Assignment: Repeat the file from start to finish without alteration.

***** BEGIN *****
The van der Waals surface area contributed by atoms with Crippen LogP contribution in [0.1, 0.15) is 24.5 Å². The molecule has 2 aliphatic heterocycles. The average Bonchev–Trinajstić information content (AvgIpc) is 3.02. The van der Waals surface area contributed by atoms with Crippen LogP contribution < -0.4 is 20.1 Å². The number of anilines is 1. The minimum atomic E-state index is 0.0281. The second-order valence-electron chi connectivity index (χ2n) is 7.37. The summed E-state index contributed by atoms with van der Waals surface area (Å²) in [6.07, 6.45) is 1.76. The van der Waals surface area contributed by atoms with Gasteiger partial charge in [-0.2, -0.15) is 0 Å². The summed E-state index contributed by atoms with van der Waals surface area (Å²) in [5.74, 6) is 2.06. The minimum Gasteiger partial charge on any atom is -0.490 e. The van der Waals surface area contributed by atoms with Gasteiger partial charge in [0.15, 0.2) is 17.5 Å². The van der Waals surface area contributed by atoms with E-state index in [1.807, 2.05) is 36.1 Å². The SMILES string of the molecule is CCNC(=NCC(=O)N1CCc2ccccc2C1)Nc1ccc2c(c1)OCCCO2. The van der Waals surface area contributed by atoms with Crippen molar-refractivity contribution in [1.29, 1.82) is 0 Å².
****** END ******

The van der Waals surface area contributed by atoms with Crippen LogP contribution in [0.1, 0.15) is 24.5 Å². The molecule has 2 aliphatic heterocycles. The average Bonchev–Trinajstić information content (AvgIpc) is 3.02. The van der Waals surface area contributed by atoms with Crippen LogP contribution < -0.4 is 20.1 Å². The number of anilines is 1. The minimum atomic E-state index is 0.0281. The second-order valence-electron chi connectivity index (χ2n) is 7.37. The summed E-state index contributed by atoms with van der Waals surface area (Å²) in [6.07, 6.45) is 1.76. The van der Waals surface area contributed by atoms with Gasteiger partial charge in [-0.2, -0.15) is 0 Å². The summed E-state index contributed by atoms with van der Waals surface area (Å²) in [5.74, 6) is 2.06. The minimum Gasteiger partial charge on any atom is -0.490 e. The van der Waals surface area contributed by atoms with Gasteiger partial charge in [0.15, 0.2) is 17.5 Å². The van der Waals surface area contributed by atoms with E-state index in [1.807, 2.05) is 36.1 Å². The SMILES string of the molecule is CCNC(=NCC(=O)N1CCc2ccccc2C1)Nc1ccc2c(c1)OCCCO2. The van der Waals surface area contributed by atoms with Crippen molar-refractivity contribution in [1.29, 1.82) is 0 Å².